The Comox Valley Airport was not always the full-service, modern terminal building that it is today. A decade ago, the airport was a small, temporary structure that required passengers to stand outside in order to check-in for their fights.
"It was the successful operation of that terminal that allowed us to grow our passenger numbers to the point that construction of a new building was viable," explained Comox Valley Airport CEO, Fred Bigelow.
Thanks to a donation by Thrifty Foods, the Comox Air Force Museum and Mr. Doug Inrig, the previous terminal and all of its successes will be recognized as part of the stained glass installation by artist Jan Lindstrom that adorns the entrance to YQQ's terminal. In recognition of the role 19 Wing Comox has played in the airport's achievements, the window also depicts two T-33 aircraft representing 414 Squadron, as well as the previous air traffic control tower.
"Whether creating jobs for the community or getting people to where they need to go, the Comox Valley Airport is a vital economic link for the Valley and 19 Wing Comox plays and integral part in that," said Andy Carter, Manager of Thrifty Foods in Downtown Courtenay.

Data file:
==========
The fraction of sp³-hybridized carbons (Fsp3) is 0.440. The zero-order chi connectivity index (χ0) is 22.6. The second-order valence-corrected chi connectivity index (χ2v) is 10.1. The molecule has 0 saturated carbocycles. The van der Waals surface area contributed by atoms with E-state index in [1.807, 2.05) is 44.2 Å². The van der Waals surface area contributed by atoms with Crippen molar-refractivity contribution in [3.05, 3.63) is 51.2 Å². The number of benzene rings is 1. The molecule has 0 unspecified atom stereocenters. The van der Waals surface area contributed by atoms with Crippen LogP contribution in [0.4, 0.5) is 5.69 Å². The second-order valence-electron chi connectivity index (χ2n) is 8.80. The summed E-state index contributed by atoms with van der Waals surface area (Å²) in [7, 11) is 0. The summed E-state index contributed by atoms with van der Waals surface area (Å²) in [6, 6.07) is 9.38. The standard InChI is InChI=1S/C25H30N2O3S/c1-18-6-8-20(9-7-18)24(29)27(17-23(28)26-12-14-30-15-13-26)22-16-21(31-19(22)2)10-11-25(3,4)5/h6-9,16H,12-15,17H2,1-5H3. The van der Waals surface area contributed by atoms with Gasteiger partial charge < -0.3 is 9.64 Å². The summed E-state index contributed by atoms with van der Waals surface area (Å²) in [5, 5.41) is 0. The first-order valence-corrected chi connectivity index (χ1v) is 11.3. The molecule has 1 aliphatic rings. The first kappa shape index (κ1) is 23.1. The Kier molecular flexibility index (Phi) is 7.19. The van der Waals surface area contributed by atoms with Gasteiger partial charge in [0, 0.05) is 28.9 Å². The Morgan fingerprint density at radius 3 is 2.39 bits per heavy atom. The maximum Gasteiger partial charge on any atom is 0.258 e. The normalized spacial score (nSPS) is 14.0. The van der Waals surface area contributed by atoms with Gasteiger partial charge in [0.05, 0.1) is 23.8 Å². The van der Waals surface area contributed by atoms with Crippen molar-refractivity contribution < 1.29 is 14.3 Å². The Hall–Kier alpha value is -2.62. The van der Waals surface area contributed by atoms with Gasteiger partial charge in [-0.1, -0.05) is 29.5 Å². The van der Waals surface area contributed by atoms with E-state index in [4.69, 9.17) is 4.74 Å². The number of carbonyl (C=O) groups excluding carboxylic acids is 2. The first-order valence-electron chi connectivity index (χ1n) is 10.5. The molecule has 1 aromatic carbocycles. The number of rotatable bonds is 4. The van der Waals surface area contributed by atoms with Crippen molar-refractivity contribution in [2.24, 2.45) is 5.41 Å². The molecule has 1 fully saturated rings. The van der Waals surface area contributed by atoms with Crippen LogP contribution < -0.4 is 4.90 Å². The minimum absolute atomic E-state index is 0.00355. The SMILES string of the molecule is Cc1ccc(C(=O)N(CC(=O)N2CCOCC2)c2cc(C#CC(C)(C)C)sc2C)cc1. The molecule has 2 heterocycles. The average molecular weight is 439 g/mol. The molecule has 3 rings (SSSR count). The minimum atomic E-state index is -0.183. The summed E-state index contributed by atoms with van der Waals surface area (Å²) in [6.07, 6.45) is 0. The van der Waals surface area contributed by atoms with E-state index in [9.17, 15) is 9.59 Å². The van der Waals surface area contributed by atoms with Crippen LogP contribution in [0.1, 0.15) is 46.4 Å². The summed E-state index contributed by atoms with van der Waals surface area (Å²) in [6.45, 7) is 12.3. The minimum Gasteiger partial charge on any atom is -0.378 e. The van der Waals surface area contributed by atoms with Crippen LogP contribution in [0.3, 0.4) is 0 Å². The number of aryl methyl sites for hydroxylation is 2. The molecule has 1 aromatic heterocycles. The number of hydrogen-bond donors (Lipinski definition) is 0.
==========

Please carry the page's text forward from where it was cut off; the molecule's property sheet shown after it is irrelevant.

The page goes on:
"YQQ is a huge success story for the Comox Valley and we are proud to support this initiative which recognizes the contributions of both these organizations to our community," echoed Jeff Ackinclose, Manager of Thrifty Foods in Crown Isle.
Other window sponsors include the Comox Air Force Museum, as well as Mr. Doug Inrig. Inrig's parents, Bruce and Betty, were World War II veterans that served in the Royal Canadian Air Force for a number of years after the war. Bruce and Betty were both members of 888 Wing Comox.
All three donors were on hand to unveil the window, which passengers at the Comox Valley Airport will be able to enjoy for many years to come.
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Comox Valley Airport
(250) 890-0829 ext. 253